Four Key Considerations on the Path to Law Firm Partnership
When they think about a career as a lawyer, many law students and even first-year associates imagine they’ll join a law firm, work hard, and after some defined period of time, be rewarded for that hard work by making partner. Thirty years ago, that was true across most firms, but the path to partnership has changed significantly in the last few decades. There are still those firms that hire intending to bring everyone into the partnership—even a number in the Vault 100—but others build their partnership through a mix of internal promotions and lateral hires, and some fill their partnership ranks primarily through lateral hires. There are, of course, alternative career paths, like in-house roles or counsel spots, but for those who are set on making partner, four key considerations are highlighted here.
Firm Partnership Structures.
The original model for law firm partnership is a single-tier equity partnership—where partners own a piece of the firm and, rather than a salary, take home a share of the firm’s revenues. Profit-sharing models for equity partnership range from equal sharing across the board to distribution based on seniority to distribution based on origination credit, each resulting in a very different take-home amount. Equity partnership also generally requires buying into the partnership, so you may want to set aside some of those annual bonuses.
In addition to equity partners, many firms have added a non-equity tier to their partnership structure in recent years. Non-equity partners gain the prestige of the partner title but generally still receive a regular salary and do not buy into the partnership, and thus do not share in the firm's success (or failure) like an equity partner. Non-equity partner may be a stepping stone to equity partnership, an alternative destination to equity partner, or even serve as both, depending on the firm.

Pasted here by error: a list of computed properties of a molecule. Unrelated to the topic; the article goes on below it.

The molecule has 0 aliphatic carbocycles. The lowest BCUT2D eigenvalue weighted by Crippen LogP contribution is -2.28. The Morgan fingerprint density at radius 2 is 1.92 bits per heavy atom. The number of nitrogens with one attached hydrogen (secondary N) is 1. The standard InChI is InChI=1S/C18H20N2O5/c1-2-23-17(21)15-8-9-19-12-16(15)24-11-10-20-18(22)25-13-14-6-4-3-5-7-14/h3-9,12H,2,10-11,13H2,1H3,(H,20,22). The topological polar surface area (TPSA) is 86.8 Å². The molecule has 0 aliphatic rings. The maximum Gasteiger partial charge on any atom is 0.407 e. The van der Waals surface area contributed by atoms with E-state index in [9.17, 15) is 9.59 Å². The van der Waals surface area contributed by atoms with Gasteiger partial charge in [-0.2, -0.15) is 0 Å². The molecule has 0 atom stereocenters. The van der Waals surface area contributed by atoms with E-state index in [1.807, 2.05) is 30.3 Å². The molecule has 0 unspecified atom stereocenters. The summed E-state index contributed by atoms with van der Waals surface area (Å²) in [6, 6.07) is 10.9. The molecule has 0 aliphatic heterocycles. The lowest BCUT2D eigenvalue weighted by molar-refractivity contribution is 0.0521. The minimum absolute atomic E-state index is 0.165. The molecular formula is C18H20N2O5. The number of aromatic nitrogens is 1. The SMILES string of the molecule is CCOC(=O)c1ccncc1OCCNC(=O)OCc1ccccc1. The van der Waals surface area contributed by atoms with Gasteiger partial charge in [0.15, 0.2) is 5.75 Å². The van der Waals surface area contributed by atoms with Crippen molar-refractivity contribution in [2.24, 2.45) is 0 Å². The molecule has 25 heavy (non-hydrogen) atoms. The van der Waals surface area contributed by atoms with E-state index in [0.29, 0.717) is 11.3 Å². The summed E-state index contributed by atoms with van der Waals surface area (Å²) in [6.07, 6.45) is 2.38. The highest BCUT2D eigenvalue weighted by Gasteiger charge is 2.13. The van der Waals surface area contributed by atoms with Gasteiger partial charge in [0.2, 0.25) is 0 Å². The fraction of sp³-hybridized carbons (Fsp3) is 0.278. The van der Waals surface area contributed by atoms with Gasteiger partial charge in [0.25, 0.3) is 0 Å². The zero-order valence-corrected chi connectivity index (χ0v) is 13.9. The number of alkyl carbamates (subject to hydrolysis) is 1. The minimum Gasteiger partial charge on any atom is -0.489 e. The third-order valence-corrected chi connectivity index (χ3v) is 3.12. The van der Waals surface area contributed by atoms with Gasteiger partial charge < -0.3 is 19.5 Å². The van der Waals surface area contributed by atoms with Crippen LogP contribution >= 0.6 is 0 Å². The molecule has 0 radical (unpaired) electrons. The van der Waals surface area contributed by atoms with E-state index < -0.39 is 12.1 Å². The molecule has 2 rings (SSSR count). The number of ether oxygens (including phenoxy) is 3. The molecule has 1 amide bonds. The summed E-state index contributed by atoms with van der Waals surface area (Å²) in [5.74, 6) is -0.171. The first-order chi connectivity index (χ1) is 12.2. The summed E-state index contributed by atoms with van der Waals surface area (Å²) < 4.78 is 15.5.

Specific Firm Considerations.
Some examples of this include—but are not limited to—whether you need a book of business and, if so, what the revenue minimum is for that book; if you need to be an active member of any committees or affinity groups within or outside of the firm; if there are publication expectations; if the firm looks back at hours billed in addition to annual reviews; and, what the timeline is for making partner. Each firm will have its own set of considerations for hard (e.g., strong past reviews) and soft (e.g., good people skills) factors.
As a junior attorney, business development may look like boosting your client-facing interactions and attending practice area events and conferences to grow your network. As you progress in your career, and depending on your practice and your firm, business development can range from bringing new clients into the firm to establishing yourself as the relationship attorney for a longstanding client to establishing yourself as the primary attorney for a current client in a new practice area (for example, handling a corporate matter for a litigation client). Use firm mentors and the partners in your practice group to determine what is expected in order to best direct your efforts.
The group that names partners in your firm—whether a committee or the whole partnership—needs to know who you are in order to consider you. Producing quality work product and garnering strong reviews are foundational to this, but you’ll need to go beyond that to make partner at most firms. Internal networking with attorneys of all levels helps ensure those voting know your face and your name. Consider joining firm committees or affinity groups, engaging in pro bono efforts, or participating in a mentorship program. Highlighting yourself and your expertise through publications and public speaking opportunities will also help raise your profile, as will external networking at conferences and bar associations.
If you’re reading this as a first- or second-year associate, an early awareness of these considerations will let you plan your limited ‘free’ time over the next six to eight years. If you’re further into your legal career and haven’t poked your head out of contracts or motions too often, you’ll want to think strategically about business and career development to maximize your chances of success. For both groups, firm partnership structure and specific considerations are critical to understand as those may determine whether you strive to make partner where you work now or need to consider a lateral move to achieve that goal. To all endeavoring to join the ranks of equity partnership, good luck!